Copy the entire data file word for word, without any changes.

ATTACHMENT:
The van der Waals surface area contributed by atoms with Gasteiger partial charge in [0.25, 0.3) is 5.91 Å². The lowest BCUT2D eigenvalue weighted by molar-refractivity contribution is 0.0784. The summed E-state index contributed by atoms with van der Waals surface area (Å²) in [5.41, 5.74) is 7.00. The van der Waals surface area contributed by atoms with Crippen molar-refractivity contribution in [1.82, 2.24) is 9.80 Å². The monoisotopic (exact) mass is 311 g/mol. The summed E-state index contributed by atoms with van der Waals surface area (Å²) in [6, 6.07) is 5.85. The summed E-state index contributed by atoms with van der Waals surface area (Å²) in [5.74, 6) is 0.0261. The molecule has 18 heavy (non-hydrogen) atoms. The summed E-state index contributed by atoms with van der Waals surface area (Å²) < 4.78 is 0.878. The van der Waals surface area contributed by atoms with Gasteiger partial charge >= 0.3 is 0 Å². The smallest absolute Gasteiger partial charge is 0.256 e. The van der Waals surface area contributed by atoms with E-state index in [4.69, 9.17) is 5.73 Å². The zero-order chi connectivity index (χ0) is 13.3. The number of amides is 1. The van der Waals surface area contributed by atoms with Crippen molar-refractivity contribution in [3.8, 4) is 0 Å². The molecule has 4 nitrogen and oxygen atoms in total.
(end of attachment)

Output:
The van der Waals surface area contributed by atoms with Gasteiger partial charge in [0.25, 0.3) is 5.91 Å². The lowest BCUT2D eigenvalue weighted by molar-refractivity contribution is 0.0784. The summed E-state index contributed by atoms with van der Waals surface area (Å²) in [5.41, 5.74) is 7.00. The van der Waals surface area contributed by atoms with Crippen molar-refractivity contribution in [1.82, 2.24) is 9.80 Å². The monoisotopic (exact) mass is 311 g/mol. The summed E-state index contributed by atoms with van der Waals surface area (Å²) in [6, 6.07) is 5.85. The summed E-state index contributed by atoms with van der Waals surface area (Å²) in [5.74, 6) is 0.0261. The molecule has 18 heavy (non-hydrogen) atoms. The summed E-state index contributed by atoms with van der Waals surface area (Å²) < 4.78 is 0.878. The van der Waals surface area contributed by atoms with Gasteiger partial charge >= 0.3 is 0 Å². The smallest absolute Gasteiger partial charge is 0.256 e. The van der Waals surface area contributed by atoms with E-state index in [4.69, 9.17) is 5.73 Å². The zero-order chi connectivity index (χ0) is 13.3. The number of amides is 1. The van der Waals surface area contributed by atoms with Crippen molar-refractivity contribution in [3.8, 4) is 0 Å². The molecule has 4 nitrogen and oxygen atoms in total.